I am forever grateful for America, the country I chose to serve in the U.S. Army and hope to serve in the U.S. Senate. This is the only place on Earth where each of us can define ourselves not by where we came from but by the work we’re willing to put in. We’re a nation built by the strengths of our people, and there’s no doubt that these ideals are a good influence in the world.
However, there is a growing contingent that cast America as the villain. They mock us and condemn the principles of American exceptionalism. These critics have forgotten why their ancestors sacrificed so much to come here.
I still believe — and will always believe — that America is the greatest country in the history of mankind. My belief, and my resolve to defend her from all threats, will not be shaken.
Through an enduring Constitution, our forefathers protected the natural rights endowed upon us from our Creator. In their wisdom they formed a limited government that derives its powers solely from the consent of the people.
I still believe, and will always believe, that America is the greatest country in the history of mankind.
Like our Founding Fathers, I stand against an all-powerful government that is the sole guarantor of our rights. Sadly, however, there are some who are willing to exchange hard-earned freedoms and personal responsibility for more government control — a trade all too willing to be made by lifelong bureaucrats and career politicians.
Our Constitution is under threat. Freedom of speech; our right to keep and bear arms; the 10th Amendment protections for states, like Nevada, to create laws and govern independent of the federal government; and the fundamental liberties that make us Nevadans and Americans would be immediately surrendered, if they have their way.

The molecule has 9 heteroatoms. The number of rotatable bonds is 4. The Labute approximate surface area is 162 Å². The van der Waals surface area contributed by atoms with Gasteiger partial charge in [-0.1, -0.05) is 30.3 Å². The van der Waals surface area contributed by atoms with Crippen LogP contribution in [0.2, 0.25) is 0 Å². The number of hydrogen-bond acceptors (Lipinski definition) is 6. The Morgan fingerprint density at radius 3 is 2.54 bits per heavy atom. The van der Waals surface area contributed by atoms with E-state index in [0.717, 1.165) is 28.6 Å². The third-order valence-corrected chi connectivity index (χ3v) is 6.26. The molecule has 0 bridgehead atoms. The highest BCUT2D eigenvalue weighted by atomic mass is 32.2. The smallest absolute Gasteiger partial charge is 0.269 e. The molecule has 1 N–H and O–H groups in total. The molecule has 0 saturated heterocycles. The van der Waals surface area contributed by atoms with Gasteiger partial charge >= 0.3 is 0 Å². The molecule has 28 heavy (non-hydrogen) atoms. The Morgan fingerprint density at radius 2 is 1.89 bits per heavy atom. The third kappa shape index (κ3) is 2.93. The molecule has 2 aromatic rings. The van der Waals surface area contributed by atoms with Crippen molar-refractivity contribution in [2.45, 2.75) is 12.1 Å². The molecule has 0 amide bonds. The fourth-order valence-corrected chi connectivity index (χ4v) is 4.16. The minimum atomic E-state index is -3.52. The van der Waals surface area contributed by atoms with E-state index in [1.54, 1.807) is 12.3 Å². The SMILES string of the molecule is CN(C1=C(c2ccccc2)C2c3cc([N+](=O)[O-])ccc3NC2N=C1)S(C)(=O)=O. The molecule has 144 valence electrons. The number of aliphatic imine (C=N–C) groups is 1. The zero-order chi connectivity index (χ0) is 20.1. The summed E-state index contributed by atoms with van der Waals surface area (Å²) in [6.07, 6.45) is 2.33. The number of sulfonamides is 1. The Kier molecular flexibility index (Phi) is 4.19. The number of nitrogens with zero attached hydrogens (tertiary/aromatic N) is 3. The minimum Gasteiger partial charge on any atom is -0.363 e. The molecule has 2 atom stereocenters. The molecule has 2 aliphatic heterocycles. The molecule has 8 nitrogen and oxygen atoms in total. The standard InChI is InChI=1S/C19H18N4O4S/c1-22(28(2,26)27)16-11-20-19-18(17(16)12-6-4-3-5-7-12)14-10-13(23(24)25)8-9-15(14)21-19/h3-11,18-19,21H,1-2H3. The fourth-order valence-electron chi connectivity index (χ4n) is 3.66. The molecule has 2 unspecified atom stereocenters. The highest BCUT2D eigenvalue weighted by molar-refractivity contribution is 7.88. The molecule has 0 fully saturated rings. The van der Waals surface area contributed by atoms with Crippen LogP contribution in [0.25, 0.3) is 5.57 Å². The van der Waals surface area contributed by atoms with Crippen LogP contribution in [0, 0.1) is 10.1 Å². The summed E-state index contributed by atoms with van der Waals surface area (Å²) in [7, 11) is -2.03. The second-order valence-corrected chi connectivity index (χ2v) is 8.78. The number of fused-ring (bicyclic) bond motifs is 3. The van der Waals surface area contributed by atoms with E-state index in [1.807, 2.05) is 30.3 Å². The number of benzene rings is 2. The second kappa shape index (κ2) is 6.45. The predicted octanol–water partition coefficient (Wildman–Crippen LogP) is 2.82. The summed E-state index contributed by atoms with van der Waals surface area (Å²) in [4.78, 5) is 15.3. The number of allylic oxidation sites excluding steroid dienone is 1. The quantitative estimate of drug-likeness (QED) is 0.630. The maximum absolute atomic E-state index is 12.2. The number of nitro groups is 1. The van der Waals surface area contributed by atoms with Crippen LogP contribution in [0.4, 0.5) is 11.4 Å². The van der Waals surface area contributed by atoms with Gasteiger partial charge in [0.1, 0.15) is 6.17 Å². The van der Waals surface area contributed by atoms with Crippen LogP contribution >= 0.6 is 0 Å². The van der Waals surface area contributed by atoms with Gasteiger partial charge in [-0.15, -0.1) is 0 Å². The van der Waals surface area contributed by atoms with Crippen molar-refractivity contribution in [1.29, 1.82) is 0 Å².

Lifelong bureaucrats and career politicians pose a grave risk to us, and our republic, because of their corruptibility and lack of accountability. That’s why I’m also grateful we have the right to replace them. Our situation would be much better if elected officials were only temporary servant leaders and government wasn’t a career destination.
It’s important we recognize how unique America is.
In Afghanistan, I saw the ugliness of freedom’s absence in a society where women face brutal oppression. I’m married to a brilliant woman who has a master’s degree and is an Army veteran herself, and our daughter is extremely intelligent and fiercely competitive.
I’m grateful that we live in a country where every girl, and every woman, can be whomever they want. It’s heartbreaking that there are countries stifling the creativity, the leadership, and the influence that women can have in a culture, a society, and a government.
When we share a unity of purpose, we are at our greatest strength; and at this historic moment, it’s our responsibility to come together.
In China, the world has watched the Communist government carry out heinous crimes against humanity: stifling free speech, persecuting the faithful, and committing mass genocide.
We have every reason to be grateful to live in a country free from these atrocities.
America is always worth fighting for. Her detractors are determined to tear us apart, but this country has long endured even the deepest of divisions. Every time, she has emerged to see the best days to come.
When we share a unity of purpose, we are at our greatest strength; and at this historic moment, it’s our responsibility to come together, return to the principles of our founding documents and unite behind new leaders. We must remain vigilant in our gratitude and duty’s call to serve.
Nothing will stop us — and the great things that come from America — when we do.